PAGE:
You know, I would really like to, you know, lose some weight or put together an exercise program sometime in the future. In preparation, we might start making plans for that. Doing some research in action, we’ve actually signed up for that gym membership and we’re going. And I think a lot of our clients, we use this analogy because a lot of our clients think once I get to action and I’m going to the gym like, that’s it. I don’t need to be, you know, worried about it anymore. But really, then we’re thinking about maintenance like, OK, I have to keep going. I can’t let it go. I have to continue. I might cut back the number of meetings or the number of times I’m working out at the gym, but I’m still going. I’m still maintaining my recovery in an ongoing way. This is a really wordy slide that I’m not going to talk through, but I want to share it as an example again, for some of those sort of people that said, like, I’m a beginner or a novice here, if you want more concrete information about matching interventions to stage of change, there’s a ton of resources out there that literally like have charts that do just that. I’ll have some on some of my other slides that we’re going to go over. But for example, in Sam says Tip thirty four, they literally have a chart doing that.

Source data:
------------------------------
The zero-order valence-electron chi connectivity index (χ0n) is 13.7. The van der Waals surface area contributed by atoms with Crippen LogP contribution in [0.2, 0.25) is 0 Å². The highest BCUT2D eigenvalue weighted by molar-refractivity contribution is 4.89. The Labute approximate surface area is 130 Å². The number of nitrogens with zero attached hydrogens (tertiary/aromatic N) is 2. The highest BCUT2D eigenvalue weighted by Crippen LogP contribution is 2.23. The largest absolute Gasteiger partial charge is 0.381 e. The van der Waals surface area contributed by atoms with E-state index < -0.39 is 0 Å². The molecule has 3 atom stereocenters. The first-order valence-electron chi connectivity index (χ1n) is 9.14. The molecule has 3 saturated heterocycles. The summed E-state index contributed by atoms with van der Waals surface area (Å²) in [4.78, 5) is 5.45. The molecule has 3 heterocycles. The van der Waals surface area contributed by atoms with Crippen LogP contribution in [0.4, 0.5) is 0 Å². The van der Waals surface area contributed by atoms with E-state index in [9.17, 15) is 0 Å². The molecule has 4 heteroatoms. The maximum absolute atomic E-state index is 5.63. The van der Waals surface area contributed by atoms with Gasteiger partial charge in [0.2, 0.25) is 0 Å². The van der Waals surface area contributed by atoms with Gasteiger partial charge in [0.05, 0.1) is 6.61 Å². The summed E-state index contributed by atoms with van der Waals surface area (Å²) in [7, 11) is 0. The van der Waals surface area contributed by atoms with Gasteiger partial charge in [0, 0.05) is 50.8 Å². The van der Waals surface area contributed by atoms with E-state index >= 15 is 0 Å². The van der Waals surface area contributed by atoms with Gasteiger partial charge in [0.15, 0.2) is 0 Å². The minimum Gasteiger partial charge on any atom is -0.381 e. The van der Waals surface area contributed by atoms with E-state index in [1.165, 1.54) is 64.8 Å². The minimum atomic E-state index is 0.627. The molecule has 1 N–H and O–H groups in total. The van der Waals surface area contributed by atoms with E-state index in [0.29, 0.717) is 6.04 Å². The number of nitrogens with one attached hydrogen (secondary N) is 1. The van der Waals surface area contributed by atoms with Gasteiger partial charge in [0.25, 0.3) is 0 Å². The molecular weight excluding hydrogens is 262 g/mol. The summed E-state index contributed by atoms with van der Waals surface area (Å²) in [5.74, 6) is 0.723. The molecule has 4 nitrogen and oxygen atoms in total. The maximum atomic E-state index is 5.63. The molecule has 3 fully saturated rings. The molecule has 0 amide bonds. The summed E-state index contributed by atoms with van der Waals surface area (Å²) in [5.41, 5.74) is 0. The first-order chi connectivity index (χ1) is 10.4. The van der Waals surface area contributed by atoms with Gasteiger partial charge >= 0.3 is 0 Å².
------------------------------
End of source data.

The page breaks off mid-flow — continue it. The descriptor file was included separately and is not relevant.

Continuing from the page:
That’s where this comes from. But this is like just a lot to kind of try to read through on the screen. So instead, I want to share kind of really, as we’ve now talked about, what the stages of change are, what the primary task is based on that stage of change and then what that looks like in terms of actual clinical intervention. So we know the pre contemplation person is saying, I don’t see a problem. And so our task is really raising awareness. And what that looks like is first and foremost, just like all of our clinical interventions focusing on rapport, building trust. Once we’ve done that, we may be able to express some concern about maybe their safety. But we also really want to make sure we’re validating that they’re not ready. They’re not ready to make a change. That’s OK. I’m here to talk with you about what changes you do want to make and you have that right. So we really want to clarify their self-determination. We we can maybe create opportunity to evaluate behavior and lots of self exploration. Let’s understand what what the function of this substance use is. How is it helping you? And then we might also be able to, in terms of giving feedback, provide some examples that links their problems with their substance use. I’ve also got on here just a brief intervention. If you have a have one intervention with somebody based on your setting and somebody is in pre contemplation, a brief intervention that you can deliver is just psychoeducation on the health risks.